So Paul takes it a step farther: “be filled with the Spirit.” The Spirit was promised to us by Christ himself before He left to ascend back to the Father. Being filled with the Spirit means to be fueled to walk as Christ would have us. Walking lovingly, walking in the light, walking wisely, walking productively (“making the best use of your time, because the days are evil”). Every moment, every second, every hour matters. Even the routine things.

Walking unwisely means walking in ‘the course of this world.’ Ephesians 2 tells us that we followed “the prince of the power of the air, the spirit that is at work in the sons of disobedience.” Satan seeks to blind us to our true situation outside of Christ. But when we come to Christ and surrender, He through the Holy Spirit begins to indwell us. Through the Holy Spirit, we are connected to the mind of Christ and Christ is connected to us!

When I lived in Michigan, I was 11-12 years old and remember driving past a restaurant in downtown Midland, Michigan called The French Onion. Below the title, it said, “Food and spirits served here.” Spirits? That’s another name for alcoholic beverages. I had only heard or seen the word spirit in connection with something other-worldly or supernatural.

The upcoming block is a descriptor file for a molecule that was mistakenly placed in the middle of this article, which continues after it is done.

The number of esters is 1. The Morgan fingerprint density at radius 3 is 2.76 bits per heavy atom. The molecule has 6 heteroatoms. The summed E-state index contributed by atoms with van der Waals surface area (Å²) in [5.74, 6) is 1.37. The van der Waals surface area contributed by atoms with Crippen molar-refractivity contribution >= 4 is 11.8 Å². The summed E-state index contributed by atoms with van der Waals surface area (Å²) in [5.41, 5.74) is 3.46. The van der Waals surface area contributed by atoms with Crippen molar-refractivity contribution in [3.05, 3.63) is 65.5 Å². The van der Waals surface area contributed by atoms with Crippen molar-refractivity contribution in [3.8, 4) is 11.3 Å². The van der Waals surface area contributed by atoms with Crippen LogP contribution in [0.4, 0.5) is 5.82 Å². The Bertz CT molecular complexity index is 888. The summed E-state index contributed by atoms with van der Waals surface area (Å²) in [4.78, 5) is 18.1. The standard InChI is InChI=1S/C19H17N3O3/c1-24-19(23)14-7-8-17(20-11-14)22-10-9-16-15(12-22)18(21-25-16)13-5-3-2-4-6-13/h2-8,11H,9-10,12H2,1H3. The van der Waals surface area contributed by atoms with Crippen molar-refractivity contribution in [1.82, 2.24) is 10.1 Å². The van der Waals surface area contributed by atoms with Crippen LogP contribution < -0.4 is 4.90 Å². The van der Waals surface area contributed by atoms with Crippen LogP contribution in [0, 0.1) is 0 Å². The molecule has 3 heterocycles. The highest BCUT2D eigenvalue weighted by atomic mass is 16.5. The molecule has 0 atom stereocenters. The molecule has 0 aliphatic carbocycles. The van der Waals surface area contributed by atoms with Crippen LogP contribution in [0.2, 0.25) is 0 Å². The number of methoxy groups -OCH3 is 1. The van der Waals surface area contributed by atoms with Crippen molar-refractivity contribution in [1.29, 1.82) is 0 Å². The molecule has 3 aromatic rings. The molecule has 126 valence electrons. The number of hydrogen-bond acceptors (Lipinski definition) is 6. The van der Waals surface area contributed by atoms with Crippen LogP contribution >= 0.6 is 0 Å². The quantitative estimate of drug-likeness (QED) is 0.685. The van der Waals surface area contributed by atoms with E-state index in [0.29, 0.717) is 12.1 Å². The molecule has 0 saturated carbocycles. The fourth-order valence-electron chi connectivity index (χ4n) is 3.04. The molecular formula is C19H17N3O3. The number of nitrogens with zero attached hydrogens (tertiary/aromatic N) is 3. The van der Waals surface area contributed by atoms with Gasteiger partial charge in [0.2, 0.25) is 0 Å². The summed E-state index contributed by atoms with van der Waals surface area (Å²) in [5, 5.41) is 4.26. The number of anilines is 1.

So when Paul says, “Do not be drunk with wine, which leads to debauchery, but be filled with the Spirit,” the juxtaposition was not accidental on his part. Wine and other substances have a way of influencing. Look at Proverbs 23:26-35:

29 Who has woe? Who has sorrow?
    Who has strife? Who has complaining?
Who has wounds without cause?
    Who has redness of eyes?
30 Those who tarry long over wine;
    those who go to try mixed wine.
31 Do not look at wine when it is red,
    when it sparkles in the cup
    and goes down smoothly.
32 In the end it bites like a serpent
    and stings like an adder.
33 Your eyes will see strange things,
    and your heart utter perverse things.
34 You will be like one who lies down in the midst of the sea,
    like one who lies on the top of a mast.[c]
35 “They struck me,” you will say,[d] “but I was not hurt;
    they beat me, but I did not feel it.
When shall I awake?
    I must have another drink.”

This doesn’t surprise us, does it? You hear of those who are drunk have certain personalities: “Oh, he’s a mean/nice/fun/crying drunk”—with the implication that this is not their normal personality—or at least it’s not that intense.

See what kind of influence this has—but Paul is saying, “To live wisely, to be connected to ultimate wisdom—be filled with the Spirit. You see, we will be filled by something—and whatever fills us, fuels us. If the Spirit fills us and we are being filled by His inspired Word, we will live not only wisely, but productively. Note what is says that wisdom is that which “makes best use of the time, because the days are evil” (Ephesians 5:16).

The Inward Dimension: We sing to minister to fellow Christians (Ephesians 5:19, 21).